Chinese New Year (Lunar New Year) is the most important traditional festival for the Chinese. This is also an essential festival for families and friends to get together to give blessings and fortune to each other. For me, it has always been my favorite holiday throughout my life. During the Chinese New Year, I usually have a longer holiday (besides the summer break), new clothes to wear, fun days traveling with my family, and tons of good food to eat.  I would also receive red packets and candies when I went to visit family and friends. Isn’t this like another Christmas for kids?

However, when I married and had two kids living in the United States, I found that keeping a traditional Chinese New Year at home was difficult without any support from outside. Also, my kids were so young that I was always wondering if it was worth having it. I thought maybe I should wait until they were older, so I just bought some Chinese dresses, put some chocolate gold coins in their red packets, and prepared a Chinese dinner on the Chinese New Year. Honestly, I didn’t really enjoy it as much as when I was a child in Hong Kong, but I knew it was a good start for my kids to learn about Chinese culture.


*This post contains affiliate links.


Fortunately, my husband was willing to move us all back to Hong Kong, so we are excited to have our 3rd Chinese New Year here. Since I’m homeschooling my kids, I would love to share some traditions and activities that we have done in the past and we are planning to do in the next few weeks to celebrate Chinese New Year.

NOTE: I strongly recommend for those who are not Chinese or have little to no prior experience with Chinese New Year resources and materials to pick and choose from the following activities. You don’t need to do everything that the Chinese traditionally do during the New Year. You can simplify these traditions to meet your needs as you plan your activities. Simple things like throwing a Chinese New Year party at home, or learning and experiencing the Chinese New Year for a few days will still be super fun but not overwhelming.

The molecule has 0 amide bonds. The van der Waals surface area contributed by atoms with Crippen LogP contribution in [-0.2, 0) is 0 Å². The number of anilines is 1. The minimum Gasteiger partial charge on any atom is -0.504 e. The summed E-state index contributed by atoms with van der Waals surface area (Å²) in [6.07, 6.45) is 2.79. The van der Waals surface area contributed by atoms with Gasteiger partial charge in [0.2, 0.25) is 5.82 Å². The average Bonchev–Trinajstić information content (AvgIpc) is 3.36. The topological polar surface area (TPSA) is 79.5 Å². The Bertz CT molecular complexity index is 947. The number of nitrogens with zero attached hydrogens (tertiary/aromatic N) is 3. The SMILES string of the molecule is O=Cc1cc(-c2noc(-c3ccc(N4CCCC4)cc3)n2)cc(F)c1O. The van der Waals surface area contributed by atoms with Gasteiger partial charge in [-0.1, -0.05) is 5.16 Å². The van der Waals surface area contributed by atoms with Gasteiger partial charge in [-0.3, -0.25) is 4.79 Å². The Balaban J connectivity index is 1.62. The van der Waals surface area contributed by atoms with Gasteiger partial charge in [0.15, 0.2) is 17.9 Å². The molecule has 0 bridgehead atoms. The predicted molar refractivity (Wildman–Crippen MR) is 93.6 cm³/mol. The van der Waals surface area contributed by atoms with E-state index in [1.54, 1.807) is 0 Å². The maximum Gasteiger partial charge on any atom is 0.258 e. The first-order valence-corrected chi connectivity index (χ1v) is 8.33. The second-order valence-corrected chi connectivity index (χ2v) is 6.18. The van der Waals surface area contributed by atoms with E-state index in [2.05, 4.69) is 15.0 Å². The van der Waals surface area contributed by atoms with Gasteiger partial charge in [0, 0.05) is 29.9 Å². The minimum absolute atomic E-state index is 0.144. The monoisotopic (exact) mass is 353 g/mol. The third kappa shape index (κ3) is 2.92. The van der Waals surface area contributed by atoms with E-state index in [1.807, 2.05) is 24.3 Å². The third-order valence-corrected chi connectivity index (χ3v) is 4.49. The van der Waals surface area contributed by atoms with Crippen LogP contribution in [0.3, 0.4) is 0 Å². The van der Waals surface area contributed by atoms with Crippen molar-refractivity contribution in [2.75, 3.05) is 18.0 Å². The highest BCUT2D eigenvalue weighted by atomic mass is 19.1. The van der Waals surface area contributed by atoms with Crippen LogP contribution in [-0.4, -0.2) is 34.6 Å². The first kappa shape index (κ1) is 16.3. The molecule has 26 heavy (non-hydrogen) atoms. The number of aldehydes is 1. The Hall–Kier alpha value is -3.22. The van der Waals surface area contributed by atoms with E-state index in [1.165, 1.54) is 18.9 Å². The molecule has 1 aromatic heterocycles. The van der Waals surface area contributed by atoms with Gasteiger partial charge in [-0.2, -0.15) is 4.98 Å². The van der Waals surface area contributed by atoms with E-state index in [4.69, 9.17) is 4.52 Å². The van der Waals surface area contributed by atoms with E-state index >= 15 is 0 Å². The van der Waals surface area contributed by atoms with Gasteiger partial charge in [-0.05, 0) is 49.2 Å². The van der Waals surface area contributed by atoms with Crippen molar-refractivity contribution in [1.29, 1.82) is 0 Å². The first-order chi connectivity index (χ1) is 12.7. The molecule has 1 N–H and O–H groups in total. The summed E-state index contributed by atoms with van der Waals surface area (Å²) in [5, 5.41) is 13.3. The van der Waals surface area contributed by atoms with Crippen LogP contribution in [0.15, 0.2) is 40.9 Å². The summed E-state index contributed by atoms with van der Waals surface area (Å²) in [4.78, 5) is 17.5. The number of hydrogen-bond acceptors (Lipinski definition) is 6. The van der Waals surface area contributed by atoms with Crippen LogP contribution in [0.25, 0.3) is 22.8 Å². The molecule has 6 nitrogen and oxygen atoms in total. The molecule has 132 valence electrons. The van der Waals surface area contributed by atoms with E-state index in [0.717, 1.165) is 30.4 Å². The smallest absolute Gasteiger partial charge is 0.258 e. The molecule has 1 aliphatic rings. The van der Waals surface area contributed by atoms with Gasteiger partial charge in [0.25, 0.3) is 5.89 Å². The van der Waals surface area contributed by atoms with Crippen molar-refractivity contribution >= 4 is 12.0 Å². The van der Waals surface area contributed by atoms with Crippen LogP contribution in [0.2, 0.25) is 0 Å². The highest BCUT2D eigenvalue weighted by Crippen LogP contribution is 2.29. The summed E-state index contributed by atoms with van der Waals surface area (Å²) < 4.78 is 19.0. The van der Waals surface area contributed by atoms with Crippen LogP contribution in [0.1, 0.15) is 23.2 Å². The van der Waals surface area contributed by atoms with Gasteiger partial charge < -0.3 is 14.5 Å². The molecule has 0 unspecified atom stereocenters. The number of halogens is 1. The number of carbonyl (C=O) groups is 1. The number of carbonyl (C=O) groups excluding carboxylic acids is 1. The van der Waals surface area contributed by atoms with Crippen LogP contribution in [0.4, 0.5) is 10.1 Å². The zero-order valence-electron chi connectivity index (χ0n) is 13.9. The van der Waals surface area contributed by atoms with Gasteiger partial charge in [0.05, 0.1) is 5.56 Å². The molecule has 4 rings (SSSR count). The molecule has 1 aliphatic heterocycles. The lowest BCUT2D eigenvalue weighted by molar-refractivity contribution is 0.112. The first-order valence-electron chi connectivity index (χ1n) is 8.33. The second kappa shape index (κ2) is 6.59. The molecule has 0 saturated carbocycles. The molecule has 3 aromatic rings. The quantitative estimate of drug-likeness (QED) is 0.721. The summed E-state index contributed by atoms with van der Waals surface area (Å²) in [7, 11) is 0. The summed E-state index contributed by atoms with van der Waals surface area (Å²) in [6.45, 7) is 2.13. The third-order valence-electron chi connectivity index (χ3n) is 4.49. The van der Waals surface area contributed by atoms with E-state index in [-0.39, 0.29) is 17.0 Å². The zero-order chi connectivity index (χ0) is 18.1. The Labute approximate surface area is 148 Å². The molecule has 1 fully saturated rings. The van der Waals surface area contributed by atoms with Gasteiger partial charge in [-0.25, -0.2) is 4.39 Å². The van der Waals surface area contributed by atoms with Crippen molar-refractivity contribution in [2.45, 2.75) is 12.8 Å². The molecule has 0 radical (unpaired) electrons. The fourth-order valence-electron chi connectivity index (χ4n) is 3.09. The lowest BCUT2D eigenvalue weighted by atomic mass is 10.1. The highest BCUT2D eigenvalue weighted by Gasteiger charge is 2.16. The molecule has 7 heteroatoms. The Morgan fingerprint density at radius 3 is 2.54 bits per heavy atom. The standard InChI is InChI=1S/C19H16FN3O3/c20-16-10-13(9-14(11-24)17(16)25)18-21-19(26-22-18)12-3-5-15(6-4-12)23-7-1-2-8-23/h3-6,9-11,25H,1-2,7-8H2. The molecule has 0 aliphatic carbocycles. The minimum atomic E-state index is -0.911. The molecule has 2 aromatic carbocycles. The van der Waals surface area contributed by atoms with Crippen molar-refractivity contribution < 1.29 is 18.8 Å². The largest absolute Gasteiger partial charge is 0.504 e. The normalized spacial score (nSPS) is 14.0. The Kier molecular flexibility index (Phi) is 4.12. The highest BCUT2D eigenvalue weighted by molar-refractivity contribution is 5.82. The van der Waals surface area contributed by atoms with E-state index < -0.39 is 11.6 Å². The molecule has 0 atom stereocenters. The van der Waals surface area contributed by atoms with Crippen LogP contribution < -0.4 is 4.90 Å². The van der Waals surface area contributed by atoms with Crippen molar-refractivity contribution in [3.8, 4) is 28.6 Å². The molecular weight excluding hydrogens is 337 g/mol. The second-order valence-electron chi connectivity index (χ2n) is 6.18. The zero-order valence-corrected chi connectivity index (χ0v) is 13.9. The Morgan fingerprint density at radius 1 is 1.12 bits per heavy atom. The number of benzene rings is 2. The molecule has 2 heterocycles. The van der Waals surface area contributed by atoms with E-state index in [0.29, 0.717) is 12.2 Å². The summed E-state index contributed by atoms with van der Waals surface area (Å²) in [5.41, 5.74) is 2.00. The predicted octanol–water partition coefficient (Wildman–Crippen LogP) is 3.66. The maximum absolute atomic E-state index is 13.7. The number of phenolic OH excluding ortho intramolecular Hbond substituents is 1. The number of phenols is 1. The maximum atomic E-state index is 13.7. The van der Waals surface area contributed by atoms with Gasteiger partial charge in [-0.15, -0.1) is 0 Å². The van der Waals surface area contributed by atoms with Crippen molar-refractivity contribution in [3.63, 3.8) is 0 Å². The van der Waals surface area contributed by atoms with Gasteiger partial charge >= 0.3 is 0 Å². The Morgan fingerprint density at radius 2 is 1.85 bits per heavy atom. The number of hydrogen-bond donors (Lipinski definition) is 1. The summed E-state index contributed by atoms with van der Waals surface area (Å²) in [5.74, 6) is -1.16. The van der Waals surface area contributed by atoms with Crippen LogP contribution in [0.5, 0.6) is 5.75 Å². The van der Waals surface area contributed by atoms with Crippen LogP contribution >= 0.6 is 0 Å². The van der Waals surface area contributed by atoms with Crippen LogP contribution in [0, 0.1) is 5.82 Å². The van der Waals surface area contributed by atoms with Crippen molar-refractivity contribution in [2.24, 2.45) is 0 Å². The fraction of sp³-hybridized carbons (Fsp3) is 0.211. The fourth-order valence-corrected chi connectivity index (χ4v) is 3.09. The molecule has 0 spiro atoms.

Traditions that You can Try

  1. Decorate your home
  2. Buy and wear Chinese clothing
  3. Use the chopstick to eat in a Chinese restaurant
  4. Check which Zodiac animal you are
  5. Attend Chinese New Year event if possible
  6. Visit a Chinese temple
  7. Give red packets to pass on fortune to others
  8. Deep clean your house


Activities You Can Easily Do

  1. Make some Chinese New Year Crafts and decorate your home
  2. Learn and make some Chinese food and throw a Chinese New Year party with your neighbors
  3. Read or listen to some Chinese New Year’s stories – You can also act them out {e.g. The Story of Nian – A Chinese New Year Story, Story of the Chinese Zodiac Animals (in English), (in Mandarin Chinese), and (in Cantonese).
  4. Listen to Chinese New Year music
  5. Watch Lion Dance in person or on the internet
  6. Go to a Chinese restaurant and try something that you haven’t tried before (e.g.: chicken or duck feet, seafood, and fish, etc.)
  7. Learn how to use chopstick correctly and hold a chopstick competition with your family